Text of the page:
Torts II, Pages 506–508

Sheehan v. St. Paul & Duluth Ry. Co.

Circuit Court of Appeals, Seventh Circuit, October 16, 1896

Facts:

Plaintiff was trespassing on defendant's railroad track when his foot slipped and got stuck in the track. He could not get it out and defendant's train came and ran over his foot. Defendant's train crew did not see plaintiff until it was too late to stop the train.

Procedural History:

Trial court directed a verdict for defendant, because the injury did not occur through any wrongful action by him.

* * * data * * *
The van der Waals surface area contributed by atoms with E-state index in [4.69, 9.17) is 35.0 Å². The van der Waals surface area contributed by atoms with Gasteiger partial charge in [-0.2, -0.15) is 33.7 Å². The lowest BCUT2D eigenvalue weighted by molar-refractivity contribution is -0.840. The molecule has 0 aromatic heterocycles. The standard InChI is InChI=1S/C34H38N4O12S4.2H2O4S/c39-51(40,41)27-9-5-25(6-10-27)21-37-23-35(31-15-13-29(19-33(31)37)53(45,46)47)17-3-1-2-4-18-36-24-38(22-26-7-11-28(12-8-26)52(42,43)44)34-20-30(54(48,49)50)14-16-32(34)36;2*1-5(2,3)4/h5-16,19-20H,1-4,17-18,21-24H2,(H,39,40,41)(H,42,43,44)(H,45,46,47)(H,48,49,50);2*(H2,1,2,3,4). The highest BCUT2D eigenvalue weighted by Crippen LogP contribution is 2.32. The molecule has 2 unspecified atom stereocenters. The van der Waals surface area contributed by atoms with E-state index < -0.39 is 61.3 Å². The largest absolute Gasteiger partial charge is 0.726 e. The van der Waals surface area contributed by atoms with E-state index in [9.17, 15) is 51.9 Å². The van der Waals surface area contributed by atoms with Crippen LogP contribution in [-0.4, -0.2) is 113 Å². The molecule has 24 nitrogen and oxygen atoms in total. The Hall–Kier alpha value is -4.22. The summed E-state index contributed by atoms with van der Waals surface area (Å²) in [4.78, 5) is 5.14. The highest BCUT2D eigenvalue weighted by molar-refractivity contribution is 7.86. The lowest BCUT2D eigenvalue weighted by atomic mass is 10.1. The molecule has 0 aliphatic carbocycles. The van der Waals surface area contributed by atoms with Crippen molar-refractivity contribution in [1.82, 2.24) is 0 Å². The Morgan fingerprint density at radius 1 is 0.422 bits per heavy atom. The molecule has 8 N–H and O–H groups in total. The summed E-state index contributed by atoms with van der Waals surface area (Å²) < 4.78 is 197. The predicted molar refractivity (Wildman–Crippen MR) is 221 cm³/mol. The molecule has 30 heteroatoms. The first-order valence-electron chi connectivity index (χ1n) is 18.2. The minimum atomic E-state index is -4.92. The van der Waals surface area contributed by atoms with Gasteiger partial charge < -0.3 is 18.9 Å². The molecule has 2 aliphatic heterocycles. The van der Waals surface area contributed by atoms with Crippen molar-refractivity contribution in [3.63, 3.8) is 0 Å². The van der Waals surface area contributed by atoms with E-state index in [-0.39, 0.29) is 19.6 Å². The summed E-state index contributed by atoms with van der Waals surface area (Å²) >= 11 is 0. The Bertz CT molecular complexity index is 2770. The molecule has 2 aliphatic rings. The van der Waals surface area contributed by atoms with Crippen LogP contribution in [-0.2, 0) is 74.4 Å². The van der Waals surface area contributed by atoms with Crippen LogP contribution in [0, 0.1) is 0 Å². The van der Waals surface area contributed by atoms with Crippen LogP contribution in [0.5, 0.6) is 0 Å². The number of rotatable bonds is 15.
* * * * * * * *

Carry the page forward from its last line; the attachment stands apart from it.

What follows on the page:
Issue:

What is the duty which a railway company owes to a trespasser on its tracks, and how and when does the duty arise?

Reasoning:

A railroad company has a duty to constant and strict care against injury where it has notice that that people might be on the tracks there. A company has no notice of a trespasser, so the trespasser assumes all risks of the conditions which may be found there, including running trains.

Rule/Holding:

A railway company has a duty to make all reasonable effort to avert injury to people after it has received notice of a trespasser.

Judgment:

Affirmed.

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